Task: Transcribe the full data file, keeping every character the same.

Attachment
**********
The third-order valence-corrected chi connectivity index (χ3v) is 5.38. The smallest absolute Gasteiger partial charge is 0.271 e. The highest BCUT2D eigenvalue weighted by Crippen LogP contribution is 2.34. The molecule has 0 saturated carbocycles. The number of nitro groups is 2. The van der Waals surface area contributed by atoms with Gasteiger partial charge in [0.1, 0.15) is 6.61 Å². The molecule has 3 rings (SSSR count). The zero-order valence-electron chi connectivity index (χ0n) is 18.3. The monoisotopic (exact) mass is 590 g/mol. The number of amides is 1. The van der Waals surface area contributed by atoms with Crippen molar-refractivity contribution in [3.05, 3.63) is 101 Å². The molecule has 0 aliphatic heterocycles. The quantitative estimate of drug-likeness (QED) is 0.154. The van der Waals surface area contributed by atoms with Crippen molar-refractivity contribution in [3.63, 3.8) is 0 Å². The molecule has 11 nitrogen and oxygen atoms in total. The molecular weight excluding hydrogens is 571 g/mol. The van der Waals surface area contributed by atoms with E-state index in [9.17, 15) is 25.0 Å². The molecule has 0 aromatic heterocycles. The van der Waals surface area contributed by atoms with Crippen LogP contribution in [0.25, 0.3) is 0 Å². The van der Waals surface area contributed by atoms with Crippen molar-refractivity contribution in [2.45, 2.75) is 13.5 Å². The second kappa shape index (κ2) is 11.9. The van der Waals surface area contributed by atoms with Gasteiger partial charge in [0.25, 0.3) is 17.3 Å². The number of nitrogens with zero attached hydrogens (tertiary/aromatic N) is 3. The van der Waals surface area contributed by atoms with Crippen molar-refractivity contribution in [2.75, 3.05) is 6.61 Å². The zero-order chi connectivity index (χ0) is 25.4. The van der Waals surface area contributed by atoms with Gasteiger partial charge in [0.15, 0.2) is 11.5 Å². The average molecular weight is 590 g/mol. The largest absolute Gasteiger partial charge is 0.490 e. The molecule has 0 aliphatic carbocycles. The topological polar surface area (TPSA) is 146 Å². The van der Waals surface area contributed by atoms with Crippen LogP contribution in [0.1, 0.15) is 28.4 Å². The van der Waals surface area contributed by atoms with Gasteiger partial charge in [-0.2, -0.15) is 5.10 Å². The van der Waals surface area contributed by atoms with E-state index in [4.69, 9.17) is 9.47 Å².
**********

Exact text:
The third-order valence-corrected chi connectivity index (χ3v) is 5.38. The smallest absolute Gasteiger partial charge is 0.271 e. The highest BCUT2D eigenvalue weighted by Crippen LogP contribution is 2.34. The molecule has 0 saturated carbocycles. The number of nitro groups is 2. The van der Waals surface area contributed by atoms with Gasteiger partial charge in [0.1, 0.15) is 6.61 Å². The molecule has 3 rings (SSSR count). The zero-order valence-electron chi connectivity index (χ0n) is 18.3. The monoisotopic (exact) mass is 590 g/mol. The number of amides is 1. The van der Waals surface area contributed by atoms with Crippen molar-refractivity contribution in [3.05, 3.63) is 101 Å². The molecule has 0 aliphatic heterocycles. The quantitative estimate of drug-likeness (QED) is 0.154. The van der Waals surface area contributed by atoms with Crippen molar-refractivity contribution in [3.63, 3.8) is 0 Å². The molecule has 11 nitrogen and oxygen atoms in total. The molecular weight excluding hydrogens is 571 g/mol. The van der Waals surface area contributed by atoms with E-state index in [9.17, 15) is 25.0 Å². The molecule has 0 aromatic heterocycles. The van der Waals surface area contributed by atoms with Crippen LogP contribution in [0.25, 0.3) is 0 Å². The van der Waals surface area contributed by atoms with Crippen molar-refractivity contribution in [2.45, 2.75) is 13.5 Å². The second kappa shape index (κ2) is 11.9. The van der Waals surface area contributed by atoms with Gasteiger partial charge in [0.25, 0.3) is 17.3 Å². The number of nitrogens with zero attached hydrogens (tertiary/aromatic N) is 3. The van der Waals surface area contributed by atoms with Crippen molar-refractivity contribution in [2.75, 3.05) is 6.61 Å². The zero-order chi connectivity index (χ0) is 25.4. The van der Waals surface area contributed by atoms with Gasteiger partial charge in [0.15, 0.2) is 11.5 Å². The average molecular weight is 590 g/mol. The largest absolute Gasteiger partial charge is 0.490 e. The molecule has 0 aliphatic carbocycles. The topological polar surface area (TPSA) is 146 Å². The van der Waals surface area contributed by atoms with Crippen LogP contribution in [0.1, 0.15) is 28.4 Å². The van der Waals surface area contributed by atoms with Gasteiger partial charge in [-0.2, -0.15) is 5.10 Å². The van der Waals surface area contributed by atoms with E-state index in [4.69, 9.17) is 9.47 Å².